5 Strategies to Increase Average Order Value (AOV) and CLV

Before discussing ways to improve Average Order Value (AOV) and Customer Lifetime Value (CLV), let’s quickly look at these and why they are important to your e-commerce business.

Average Order Value (AOV)

As the name suggests, the average order value is the amount customers pay in a single checkout. It can be calculated for a given period by dividing the total revenue by the total number of orders.

Customer Lifetime Value (LTV)

Customer Lifetime value is the total sales on average that you expect a customer to purchase from the store during their lifetime. It can be calculated by dividing the total revenue by the total number of customers in a given period.

Given that definition, it’s quite obvious that increasing these values will mean more revenue, but there are some other considerations where these become important. One such consideration, for example, is how much a store should spend on customer acquisition costs (CAC). Let’s take the case of a store that’s considering a Google Pay-Per-Click Campaign per the following parameters.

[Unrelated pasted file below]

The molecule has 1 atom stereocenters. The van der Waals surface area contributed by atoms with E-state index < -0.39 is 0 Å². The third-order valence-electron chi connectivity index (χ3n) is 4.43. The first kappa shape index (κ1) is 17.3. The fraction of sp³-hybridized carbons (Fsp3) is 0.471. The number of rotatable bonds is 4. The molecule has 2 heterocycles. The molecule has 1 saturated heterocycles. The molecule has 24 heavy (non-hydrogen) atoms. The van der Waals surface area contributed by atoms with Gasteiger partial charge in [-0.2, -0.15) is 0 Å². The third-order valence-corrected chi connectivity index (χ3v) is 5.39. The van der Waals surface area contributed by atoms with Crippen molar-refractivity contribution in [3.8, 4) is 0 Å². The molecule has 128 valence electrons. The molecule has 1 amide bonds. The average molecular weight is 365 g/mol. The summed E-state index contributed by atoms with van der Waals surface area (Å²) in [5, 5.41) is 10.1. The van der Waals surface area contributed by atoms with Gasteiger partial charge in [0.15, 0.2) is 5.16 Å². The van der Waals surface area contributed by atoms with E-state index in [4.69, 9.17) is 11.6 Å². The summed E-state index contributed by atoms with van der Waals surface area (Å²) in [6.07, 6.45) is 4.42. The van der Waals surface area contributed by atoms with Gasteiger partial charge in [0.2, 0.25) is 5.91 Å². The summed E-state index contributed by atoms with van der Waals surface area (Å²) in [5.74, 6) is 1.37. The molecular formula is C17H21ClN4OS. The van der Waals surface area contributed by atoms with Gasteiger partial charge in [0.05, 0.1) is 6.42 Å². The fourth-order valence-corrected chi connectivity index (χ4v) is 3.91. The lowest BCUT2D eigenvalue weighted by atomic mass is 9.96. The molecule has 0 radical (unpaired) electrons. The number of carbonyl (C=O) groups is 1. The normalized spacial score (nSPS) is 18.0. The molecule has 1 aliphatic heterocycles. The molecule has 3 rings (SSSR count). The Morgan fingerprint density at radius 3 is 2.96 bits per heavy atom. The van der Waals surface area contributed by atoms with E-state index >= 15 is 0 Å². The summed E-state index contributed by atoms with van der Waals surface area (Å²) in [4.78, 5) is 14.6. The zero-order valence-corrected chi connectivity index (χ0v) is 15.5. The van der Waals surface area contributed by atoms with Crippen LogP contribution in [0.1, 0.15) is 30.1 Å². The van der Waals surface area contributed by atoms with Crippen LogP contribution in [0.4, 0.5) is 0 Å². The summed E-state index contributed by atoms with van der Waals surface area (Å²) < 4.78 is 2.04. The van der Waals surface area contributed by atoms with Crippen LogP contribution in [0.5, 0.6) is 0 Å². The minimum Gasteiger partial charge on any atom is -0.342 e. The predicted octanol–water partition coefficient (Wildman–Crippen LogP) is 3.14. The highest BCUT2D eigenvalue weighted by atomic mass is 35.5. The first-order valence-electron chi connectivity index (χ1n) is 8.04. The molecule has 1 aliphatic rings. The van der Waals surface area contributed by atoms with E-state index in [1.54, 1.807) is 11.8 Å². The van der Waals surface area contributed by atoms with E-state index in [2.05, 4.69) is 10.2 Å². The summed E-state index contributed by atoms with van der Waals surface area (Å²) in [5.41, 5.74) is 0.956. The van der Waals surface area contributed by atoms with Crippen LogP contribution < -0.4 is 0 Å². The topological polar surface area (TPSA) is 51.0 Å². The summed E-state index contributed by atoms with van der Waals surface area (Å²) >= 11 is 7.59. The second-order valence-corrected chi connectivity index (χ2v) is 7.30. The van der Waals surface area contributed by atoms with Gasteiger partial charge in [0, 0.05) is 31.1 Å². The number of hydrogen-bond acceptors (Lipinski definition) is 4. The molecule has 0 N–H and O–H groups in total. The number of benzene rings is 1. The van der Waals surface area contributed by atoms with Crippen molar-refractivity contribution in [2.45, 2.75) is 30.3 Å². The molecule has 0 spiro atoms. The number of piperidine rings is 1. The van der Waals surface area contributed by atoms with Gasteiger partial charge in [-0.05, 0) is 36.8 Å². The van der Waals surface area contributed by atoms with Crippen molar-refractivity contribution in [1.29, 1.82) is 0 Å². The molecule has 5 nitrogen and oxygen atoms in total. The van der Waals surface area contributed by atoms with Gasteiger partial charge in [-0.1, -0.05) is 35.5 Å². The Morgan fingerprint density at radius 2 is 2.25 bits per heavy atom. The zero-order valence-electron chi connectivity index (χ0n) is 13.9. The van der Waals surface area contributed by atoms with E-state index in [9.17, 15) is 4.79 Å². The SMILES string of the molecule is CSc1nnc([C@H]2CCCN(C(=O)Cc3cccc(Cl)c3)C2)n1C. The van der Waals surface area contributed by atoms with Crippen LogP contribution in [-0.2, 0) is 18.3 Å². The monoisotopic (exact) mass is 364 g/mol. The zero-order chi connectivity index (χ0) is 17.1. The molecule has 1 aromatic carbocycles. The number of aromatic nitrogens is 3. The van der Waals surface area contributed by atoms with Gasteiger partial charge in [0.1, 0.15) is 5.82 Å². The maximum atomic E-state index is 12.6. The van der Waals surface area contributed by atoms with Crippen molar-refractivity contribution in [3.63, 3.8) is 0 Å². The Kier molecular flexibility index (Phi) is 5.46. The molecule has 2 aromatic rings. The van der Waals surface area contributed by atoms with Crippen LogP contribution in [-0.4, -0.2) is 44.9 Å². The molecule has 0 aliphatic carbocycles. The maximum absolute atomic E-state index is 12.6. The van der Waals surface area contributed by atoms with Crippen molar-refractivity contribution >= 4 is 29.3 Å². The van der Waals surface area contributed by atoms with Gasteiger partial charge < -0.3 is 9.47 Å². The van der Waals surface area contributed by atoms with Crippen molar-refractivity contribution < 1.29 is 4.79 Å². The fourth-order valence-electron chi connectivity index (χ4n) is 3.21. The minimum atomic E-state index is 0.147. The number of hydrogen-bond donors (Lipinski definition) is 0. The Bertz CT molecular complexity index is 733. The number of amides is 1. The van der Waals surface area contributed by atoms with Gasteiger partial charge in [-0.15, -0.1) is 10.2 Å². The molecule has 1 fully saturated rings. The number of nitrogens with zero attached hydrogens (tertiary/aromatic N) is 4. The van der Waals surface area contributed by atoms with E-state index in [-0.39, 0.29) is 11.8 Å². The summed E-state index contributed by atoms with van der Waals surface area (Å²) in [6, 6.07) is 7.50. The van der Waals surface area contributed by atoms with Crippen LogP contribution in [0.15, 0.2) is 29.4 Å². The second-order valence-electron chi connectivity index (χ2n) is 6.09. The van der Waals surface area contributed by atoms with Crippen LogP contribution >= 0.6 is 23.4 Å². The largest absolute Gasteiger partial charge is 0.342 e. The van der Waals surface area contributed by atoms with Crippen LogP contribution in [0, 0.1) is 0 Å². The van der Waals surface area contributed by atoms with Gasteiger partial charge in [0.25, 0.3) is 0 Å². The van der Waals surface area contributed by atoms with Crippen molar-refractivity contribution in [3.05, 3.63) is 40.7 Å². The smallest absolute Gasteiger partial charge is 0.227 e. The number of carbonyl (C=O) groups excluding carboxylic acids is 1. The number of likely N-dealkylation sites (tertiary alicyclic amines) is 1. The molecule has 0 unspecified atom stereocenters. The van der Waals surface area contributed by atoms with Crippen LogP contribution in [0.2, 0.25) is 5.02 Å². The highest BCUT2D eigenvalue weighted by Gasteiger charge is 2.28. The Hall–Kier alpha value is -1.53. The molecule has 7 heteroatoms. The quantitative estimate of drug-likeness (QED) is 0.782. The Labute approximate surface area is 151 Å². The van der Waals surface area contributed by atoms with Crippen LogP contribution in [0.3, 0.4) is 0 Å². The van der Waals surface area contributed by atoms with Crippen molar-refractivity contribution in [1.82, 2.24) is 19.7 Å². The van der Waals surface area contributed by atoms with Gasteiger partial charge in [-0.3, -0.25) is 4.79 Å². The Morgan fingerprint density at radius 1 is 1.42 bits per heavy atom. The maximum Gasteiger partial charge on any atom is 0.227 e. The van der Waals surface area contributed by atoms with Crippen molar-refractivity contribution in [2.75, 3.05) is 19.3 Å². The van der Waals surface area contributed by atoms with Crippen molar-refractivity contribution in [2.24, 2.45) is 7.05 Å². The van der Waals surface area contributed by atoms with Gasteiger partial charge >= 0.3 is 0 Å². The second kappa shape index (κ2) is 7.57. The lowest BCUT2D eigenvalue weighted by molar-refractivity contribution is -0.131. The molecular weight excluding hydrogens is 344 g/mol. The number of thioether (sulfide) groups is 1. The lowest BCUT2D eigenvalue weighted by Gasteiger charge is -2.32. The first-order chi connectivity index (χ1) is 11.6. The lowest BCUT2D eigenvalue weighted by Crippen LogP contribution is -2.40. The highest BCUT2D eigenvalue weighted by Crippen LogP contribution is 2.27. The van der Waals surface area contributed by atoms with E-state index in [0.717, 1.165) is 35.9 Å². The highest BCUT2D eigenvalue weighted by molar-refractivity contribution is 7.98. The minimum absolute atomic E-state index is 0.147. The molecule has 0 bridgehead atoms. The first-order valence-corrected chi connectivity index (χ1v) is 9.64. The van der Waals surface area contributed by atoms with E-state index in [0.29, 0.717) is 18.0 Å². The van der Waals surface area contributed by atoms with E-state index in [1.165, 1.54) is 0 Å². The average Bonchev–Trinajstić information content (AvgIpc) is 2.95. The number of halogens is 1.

1. Subscriptions

As long as the store is not selling something that the customer usually needs only a few times in a lifetime, this is a highly impactful way to increase Customer Lifetime Value. And it’s quite common as indicated by a McKinsey survey that found that almost half of all e-commerce customers held at least one subscription. However, merely offering a subscription might not do the trick. The same survey also found that most customers don’t subscribe because they love subscriptions but do it for other reasons, like a recommendation from a friend or a financial incentive, as seen in the diagram below.


Replenishment Subscription: Replenish the same or similar items

Curation Subscription: Receive a curated selection of different items with differing levels of customer decision-making required. Access Subscription: Membership provides access and can convey additional VIP perks. As is evident from the numbers, offering a discount and providing a great customer experience, leading to recommendations, are the top two strategies to increase Customer Lifetime Value through subscriptions.

2. Rewards

Rewards are another great way to encourage repeat business and improve Customer Lifetime Value. Here are three statistics from a survey by Bond Brand Loyalty that prove this assertion.